The Responsible AI Institute has launched a new consortium dedicated to developing generative AI tech safely.
The Responsible AI Institute has announced the formation of the Responsible Generative AI Consortium, aimed at accelerating the development of responsible AI practices in generative systems through collaborative learning, policy advocacy, and testbeds to trial generative systems in real-world contexts.
Generative AI is responsible for the huge surge in interest surrounding AI pursuits, with mentions of AI on earnings calls skyrocketing in the first quarter of 2023. OpenAI’s ChatGPT is the face of this research, but there are thousands of projects getting the greenlight because of the term ‘generative AI’, even some that don’t have little to do with the technology.
A lot of the internal functionality of these generative systems remains unknown, with OpenAI and others becoming more secretive of the algorithms and formulas which power these apps. This is where the Responsible Generative AI Consortium comes in, which is a collection of corporations, technology providers, and academic experts brought together to improve understanding and development standards and safety.
“We are in the middle of rapid advancements and adoption of generative AI and navigating the responsible AI landscape is proving to be a formidable challenge for all,” said Manoj Saxena, founder and chairman at Responsible AI Institute. “Now, more than ever, we need to work together to make AI safe and aligned with human values. The creation of our consortium, with its practical testbeds and GenAI Safety Ratings, is a vital step towards our mission of helping AI practitioners to build, buy and supply safe and trusted AI systems.”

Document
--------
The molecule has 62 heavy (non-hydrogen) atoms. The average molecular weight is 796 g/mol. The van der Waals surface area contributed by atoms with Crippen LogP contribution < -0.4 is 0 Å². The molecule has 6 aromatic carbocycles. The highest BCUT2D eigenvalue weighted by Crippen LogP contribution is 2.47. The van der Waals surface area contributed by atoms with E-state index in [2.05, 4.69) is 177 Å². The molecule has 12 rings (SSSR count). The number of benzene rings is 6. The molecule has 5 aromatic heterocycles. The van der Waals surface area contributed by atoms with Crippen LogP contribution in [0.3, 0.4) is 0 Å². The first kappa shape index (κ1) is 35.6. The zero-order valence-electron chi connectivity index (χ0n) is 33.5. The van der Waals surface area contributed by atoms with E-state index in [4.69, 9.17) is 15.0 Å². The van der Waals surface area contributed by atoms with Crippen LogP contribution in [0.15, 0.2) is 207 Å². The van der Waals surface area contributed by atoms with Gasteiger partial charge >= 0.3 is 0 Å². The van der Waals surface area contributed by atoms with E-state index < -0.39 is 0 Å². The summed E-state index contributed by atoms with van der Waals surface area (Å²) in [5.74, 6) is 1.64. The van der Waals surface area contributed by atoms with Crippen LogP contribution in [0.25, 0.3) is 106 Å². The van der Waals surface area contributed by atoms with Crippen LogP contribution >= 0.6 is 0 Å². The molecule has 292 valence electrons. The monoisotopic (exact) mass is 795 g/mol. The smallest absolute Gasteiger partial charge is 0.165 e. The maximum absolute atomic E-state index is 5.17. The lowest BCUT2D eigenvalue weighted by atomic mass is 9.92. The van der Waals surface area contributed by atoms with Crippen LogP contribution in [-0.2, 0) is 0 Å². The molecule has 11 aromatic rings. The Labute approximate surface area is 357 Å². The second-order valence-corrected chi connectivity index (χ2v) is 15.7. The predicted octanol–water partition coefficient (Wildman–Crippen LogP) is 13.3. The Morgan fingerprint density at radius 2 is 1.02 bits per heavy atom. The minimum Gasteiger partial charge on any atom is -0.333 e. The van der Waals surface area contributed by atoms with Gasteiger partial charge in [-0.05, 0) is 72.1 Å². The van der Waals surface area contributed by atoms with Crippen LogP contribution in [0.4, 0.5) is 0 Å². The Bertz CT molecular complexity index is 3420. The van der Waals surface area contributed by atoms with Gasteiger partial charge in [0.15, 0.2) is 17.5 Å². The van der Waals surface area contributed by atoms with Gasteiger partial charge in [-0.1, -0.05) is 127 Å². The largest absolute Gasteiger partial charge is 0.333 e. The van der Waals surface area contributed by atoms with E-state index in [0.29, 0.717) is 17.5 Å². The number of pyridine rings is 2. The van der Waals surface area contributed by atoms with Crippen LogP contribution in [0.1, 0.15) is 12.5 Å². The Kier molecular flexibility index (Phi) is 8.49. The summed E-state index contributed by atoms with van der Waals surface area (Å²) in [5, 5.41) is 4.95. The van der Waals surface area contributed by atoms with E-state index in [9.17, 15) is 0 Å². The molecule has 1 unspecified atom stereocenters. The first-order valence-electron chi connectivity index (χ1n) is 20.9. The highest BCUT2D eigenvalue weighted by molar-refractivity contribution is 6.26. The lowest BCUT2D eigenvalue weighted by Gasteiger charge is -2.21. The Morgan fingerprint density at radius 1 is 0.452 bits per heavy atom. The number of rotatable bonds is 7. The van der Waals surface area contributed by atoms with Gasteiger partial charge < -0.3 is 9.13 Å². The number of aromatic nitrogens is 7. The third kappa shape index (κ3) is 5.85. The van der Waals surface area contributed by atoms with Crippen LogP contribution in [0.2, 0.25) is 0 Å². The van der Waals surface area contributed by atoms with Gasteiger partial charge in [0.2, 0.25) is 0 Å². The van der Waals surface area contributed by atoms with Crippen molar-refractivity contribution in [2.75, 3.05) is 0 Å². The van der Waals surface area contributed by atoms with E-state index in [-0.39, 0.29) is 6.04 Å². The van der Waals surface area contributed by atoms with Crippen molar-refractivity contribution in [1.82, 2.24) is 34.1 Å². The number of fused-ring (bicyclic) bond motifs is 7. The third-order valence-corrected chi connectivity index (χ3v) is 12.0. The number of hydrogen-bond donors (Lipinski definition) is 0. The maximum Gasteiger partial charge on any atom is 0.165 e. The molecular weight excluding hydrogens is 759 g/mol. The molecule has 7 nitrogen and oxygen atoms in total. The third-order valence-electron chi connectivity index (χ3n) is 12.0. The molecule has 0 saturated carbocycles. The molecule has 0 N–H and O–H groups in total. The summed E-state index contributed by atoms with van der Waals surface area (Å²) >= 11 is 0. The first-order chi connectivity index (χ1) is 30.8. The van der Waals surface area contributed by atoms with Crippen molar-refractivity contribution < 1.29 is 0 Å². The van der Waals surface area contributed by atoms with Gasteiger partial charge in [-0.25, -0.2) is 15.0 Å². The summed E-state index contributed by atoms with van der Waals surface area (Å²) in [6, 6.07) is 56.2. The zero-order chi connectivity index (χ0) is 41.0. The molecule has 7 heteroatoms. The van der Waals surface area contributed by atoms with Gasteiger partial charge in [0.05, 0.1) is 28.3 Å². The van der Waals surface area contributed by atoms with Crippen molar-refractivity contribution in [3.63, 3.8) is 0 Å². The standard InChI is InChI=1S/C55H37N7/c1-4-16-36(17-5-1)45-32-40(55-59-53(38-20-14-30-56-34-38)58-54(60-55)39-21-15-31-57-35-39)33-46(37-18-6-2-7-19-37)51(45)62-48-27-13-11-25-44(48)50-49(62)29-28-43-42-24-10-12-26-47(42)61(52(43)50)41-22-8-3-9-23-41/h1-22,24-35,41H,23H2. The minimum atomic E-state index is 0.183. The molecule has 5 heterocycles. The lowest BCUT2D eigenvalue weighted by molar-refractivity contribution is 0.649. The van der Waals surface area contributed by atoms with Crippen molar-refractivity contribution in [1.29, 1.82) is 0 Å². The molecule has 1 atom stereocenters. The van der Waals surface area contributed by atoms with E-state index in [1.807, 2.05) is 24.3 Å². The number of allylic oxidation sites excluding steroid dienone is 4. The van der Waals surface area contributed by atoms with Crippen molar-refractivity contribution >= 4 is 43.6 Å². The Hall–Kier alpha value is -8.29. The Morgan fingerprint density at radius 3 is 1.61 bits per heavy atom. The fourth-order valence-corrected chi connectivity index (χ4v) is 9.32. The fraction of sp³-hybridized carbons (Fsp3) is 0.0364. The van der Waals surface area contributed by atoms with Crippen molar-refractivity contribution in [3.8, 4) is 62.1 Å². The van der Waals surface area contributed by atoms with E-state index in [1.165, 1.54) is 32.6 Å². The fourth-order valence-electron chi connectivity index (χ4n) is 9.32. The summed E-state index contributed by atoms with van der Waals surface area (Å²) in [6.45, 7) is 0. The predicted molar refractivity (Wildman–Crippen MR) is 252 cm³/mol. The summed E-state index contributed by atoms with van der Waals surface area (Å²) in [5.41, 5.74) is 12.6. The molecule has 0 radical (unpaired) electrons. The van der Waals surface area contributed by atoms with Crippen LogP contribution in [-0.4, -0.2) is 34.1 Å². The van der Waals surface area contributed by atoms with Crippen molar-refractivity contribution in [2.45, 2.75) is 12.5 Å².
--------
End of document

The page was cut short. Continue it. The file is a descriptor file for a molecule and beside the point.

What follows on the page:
The first in this series of consortium will be focused on healthcare, which is expected to be a vital industry for generative AI. Researchers are already using generative systems to help with the advancement of new drugs and new lines of research, as the systems may be able to cut down on the years spent searching for the right proteins and structures. On a more personal level, chatbots may be used by healthcare providers as the first point-of-access to a hospital or doctor, letting a patient record their symptoms and receive advice on the next steps.
A wide selection of experts are involved in the consortium, including the NHS, Harvard Business School, the Turing Institute, and the University of Cambridge. These organizations will work in collaboration with the Responsible AI Institute to develop a ratings system, similar to a FICO score, which looks at various metrics such as bias detection, hallucinations, privacy protect, transparency, and accountability.
“The responsible use of AI in the healthcare industry has immense potential to improve human well-being, accelerate scientific discoveries and transform healthcare as we know it for patients and providers,” said Dr. Hatim Abdulhussein, national clinical lead for AI and Digital Workforce at NHS England. “It is vital to work collaboratively across disciplines, and engaging with this Consortium is necessary to understand the guardrails to support the development of safe and ethical AI that will build confidence in this technology for both the healthcare workforce and patients.”
While generative AI looks to be the biggest technology trend of 2023, it is not yet clear what lasting effect it will have on the industry as a whole. There are research projects that have large aims, but we are still in the early stages of really figuring out what these large language models, coupled with some of the best-in-class algorithms, are able to achieve when applied to real-world problems. This consortium should shed more of a light on the potential of it, while reducing the likelihood of abuse.